By Lucy Wyndham
Exercise has so many documented benefits, including its ability to lower the risk of heart disease, obesity, Type 2 diabetes, and some types of cancer – but research indicates it can also boost oral health. One study published in the Journal of Dentistry showed that regular physical activity can boost periodontal health. To be more precise, people who exercised regularly had a 54% lower likelihood of developing periodontitis compared to those who led sedentary lives. The National Health and Nutrition Examination Survey additionally revealed that people who exercised three times a week or less could also reap benefits, which means they have a 33% lower likelihood of developing periodontitis.
BMI and Oral Health
There is a vital link between people’s Body Mass Index (BMI) and their dental health. One study published in the Journal of Periodontology found that people who maintain a normal weight and get the recommended amount of exercise had a 40% lower likelihood of having periodontitis. Other health-enhancing behaviors include consuming a healthy, Mediterranean-style diet, which is low in refined sugars and high in fiber, fruits, vegetables, and healthy fats.
The recommended amount of exercise to boost oral health varies according to age. For most healthy adults, the Department of Health and Human Services recommends around 150 minutes of moderate cardiovascular exercise or 75 minutes of vigorous cardiovascular exercise. Strength training is also key at least twice a week for major muscle groups. People who are starting should do so slowly, increasing workout times and intensities as they progress. Those who lift weights should do so using a trainer-approved workout, using a massaging foam roller to soothe pain. A little pain is to be expected when a person commences weights training in particular, owing to the build-up of lactic acid. Personal pain relief rollers can help, as can stretching and warming up well prior to workouts.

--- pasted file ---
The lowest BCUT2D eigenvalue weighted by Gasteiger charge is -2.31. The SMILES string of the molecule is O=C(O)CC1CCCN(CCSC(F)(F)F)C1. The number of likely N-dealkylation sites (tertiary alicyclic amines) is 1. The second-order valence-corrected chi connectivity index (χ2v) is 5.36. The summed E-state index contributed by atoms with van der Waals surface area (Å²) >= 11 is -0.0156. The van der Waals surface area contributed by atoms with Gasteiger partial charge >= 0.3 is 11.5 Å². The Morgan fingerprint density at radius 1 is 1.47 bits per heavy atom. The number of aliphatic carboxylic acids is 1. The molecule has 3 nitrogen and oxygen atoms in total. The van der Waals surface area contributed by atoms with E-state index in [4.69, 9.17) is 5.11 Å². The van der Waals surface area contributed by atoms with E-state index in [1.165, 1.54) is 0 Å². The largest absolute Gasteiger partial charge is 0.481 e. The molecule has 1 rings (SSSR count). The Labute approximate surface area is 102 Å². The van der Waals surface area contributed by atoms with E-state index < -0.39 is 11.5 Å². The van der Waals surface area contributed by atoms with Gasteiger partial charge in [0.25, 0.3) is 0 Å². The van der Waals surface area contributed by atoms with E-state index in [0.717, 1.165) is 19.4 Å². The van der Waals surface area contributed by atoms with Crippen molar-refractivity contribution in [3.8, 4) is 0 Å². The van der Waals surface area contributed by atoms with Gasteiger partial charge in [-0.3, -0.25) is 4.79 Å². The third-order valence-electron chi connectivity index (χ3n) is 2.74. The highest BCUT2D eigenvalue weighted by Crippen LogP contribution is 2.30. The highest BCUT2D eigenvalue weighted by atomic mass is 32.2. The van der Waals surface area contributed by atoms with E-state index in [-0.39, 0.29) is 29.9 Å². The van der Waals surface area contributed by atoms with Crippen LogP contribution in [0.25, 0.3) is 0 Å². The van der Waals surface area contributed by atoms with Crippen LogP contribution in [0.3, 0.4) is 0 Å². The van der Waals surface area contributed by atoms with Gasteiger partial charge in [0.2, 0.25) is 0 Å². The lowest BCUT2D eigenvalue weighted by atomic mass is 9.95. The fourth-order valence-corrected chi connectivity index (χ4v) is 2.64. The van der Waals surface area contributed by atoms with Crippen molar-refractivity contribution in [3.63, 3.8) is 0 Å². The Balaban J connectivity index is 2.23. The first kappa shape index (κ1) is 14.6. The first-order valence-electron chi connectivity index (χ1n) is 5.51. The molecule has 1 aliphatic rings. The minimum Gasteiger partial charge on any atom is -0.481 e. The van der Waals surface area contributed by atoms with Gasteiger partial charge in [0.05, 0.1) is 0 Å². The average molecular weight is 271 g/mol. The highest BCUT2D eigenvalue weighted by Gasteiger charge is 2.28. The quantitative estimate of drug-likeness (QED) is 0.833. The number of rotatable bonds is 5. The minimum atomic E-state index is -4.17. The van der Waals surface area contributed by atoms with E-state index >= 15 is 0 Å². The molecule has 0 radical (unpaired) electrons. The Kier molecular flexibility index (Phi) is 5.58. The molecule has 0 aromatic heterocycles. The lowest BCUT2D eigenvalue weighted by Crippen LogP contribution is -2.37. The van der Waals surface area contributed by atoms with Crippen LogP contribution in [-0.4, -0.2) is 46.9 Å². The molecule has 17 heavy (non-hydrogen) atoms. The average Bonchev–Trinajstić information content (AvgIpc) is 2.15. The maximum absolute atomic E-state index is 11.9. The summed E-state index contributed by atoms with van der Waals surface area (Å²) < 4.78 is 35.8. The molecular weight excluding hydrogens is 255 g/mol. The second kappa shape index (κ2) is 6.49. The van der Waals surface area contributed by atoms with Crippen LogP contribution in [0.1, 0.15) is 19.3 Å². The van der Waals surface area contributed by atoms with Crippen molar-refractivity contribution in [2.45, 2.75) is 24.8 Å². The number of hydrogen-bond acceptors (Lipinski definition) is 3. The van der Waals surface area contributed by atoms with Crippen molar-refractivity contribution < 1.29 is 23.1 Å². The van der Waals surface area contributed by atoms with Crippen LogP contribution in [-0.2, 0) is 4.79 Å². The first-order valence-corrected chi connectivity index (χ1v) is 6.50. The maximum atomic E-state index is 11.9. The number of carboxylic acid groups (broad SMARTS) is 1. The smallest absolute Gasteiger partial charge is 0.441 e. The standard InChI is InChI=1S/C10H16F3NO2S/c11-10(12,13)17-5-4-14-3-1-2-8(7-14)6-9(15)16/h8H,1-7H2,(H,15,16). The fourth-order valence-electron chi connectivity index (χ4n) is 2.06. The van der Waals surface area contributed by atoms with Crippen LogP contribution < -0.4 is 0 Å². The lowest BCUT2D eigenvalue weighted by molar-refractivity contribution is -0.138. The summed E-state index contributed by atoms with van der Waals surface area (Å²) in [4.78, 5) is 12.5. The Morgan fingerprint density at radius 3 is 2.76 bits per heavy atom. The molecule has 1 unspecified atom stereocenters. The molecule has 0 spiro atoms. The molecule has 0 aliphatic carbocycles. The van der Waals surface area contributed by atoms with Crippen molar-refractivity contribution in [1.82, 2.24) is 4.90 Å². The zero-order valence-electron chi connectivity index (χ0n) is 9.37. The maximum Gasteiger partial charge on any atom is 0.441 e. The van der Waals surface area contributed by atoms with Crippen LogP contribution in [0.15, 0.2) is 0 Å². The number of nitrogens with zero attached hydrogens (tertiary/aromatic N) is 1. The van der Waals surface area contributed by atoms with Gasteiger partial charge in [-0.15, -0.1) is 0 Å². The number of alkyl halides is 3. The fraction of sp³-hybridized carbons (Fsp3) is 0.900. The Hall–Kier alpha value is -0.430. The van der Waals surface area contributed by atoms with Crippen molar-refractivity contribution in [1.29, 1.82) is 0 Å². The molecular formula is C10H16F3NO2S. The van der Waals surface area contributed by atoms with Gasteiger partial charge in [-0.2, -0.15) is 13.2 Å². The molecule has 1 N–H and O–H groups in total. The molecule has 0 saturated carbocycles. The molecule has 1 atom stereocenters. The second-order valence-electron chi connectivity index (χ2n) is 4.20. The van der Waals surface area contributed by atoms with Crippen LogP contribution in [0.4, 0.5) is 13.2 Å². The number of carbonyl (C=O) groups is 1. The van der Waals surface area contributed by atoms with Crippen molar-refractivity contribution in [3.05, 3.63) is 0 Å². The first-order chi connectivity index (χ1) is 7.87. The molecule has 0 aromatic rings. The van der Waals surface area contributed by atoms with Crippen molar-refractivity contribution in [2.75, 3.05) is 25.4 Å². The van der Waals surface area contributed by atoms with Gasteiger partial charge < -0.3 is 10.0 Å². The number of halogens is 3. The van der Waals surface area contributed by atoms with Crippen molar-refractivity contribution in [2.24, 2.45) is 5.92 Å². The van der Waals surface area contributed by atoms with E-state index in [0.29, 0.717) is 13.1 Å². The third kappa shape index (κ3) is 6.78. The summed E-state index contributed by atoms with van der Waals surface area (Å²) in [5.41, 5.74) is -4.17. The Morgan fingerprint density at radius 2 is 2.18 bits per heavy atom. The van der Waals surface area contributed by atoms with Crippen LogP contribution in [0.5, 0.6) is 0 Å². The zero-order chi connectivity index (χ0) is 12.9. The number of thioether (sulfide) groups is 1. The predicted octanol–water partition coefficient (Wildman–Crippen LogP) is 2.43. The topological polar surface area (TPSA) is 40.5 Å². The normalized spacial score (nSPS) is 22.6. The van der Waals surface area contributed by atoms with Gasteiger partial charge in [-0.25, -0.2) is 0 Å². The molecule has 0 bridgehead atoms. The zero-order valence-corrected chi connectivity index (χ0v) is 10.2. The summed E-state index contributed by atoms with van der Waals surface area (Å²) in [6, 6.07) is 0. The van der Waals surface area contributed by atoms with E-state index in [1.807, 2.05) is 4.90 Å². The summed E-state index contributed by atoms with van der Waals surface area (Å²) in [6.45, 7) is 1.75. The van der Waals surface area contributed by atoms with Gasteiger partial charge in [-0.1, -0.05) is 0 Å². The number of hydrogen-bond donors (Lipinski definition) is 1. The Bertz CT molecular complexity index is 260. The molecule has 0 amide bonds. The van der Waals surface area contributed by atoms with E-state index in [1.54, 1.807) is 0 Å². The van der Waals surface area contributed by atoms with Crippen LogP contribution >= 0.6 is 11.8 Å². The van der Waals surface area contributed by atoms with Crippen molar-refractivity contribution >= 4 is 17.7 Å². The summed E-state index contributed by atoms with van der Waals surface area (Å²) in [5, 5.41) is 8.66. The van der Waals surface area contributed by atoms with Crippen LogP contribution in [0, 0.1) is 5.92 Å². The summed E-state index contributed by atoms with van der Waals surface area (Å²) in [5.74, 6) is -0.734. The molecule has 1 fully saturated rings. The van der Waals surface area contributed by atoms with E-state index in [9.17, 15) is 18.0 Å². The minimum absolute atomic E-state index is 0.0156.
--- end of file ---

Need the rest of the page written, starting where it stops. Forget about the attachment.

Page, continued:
It Works the Other Way Around Too
We know that exercise can benefit oral health but it works the other way around too. That is, taking care of your teeth can help protect your heart and, therefore, your ability to stay fit and active. A recent study by the European Society of Cardiology found that brushing teeth frequently is linked to a lower risk of atrial fibrillation and heart failure. One possible reason, scientists postulated, is that frequent brushing reduces the amount of bacteria living in the pockets between teeth and gums, thereby keeping the bacteria away from the bloodstream.
Too Much of a Good Thing?
Despite the benefits that exercise can have for oral health, those who train intensively (such as pro or semi-pro athletes) should take note of a Scandinavian study showing that heavy training can contribute to oral health issues, including cavities owing to exercise-induced enamel erosion. Some of the main causes of enamel weakness are drinking acidy sports drinks and breathing with the mouth open during exercise. Athletes can counteract these effects by opting for a water-electrolyte solution, and by aiming to breathe with their mouth closed.
Exercise as a whole is conducive to better oral health – particularly gum health. However, when carried out intensively, it can erode enamel. Rather than give up on exercise, athletes simply need to take care to avoid acidic drinks and to breathe through their nose. Breathing with an open mouth can dry out saliva, thereby leaving the enamel exposed to harmful bacteria.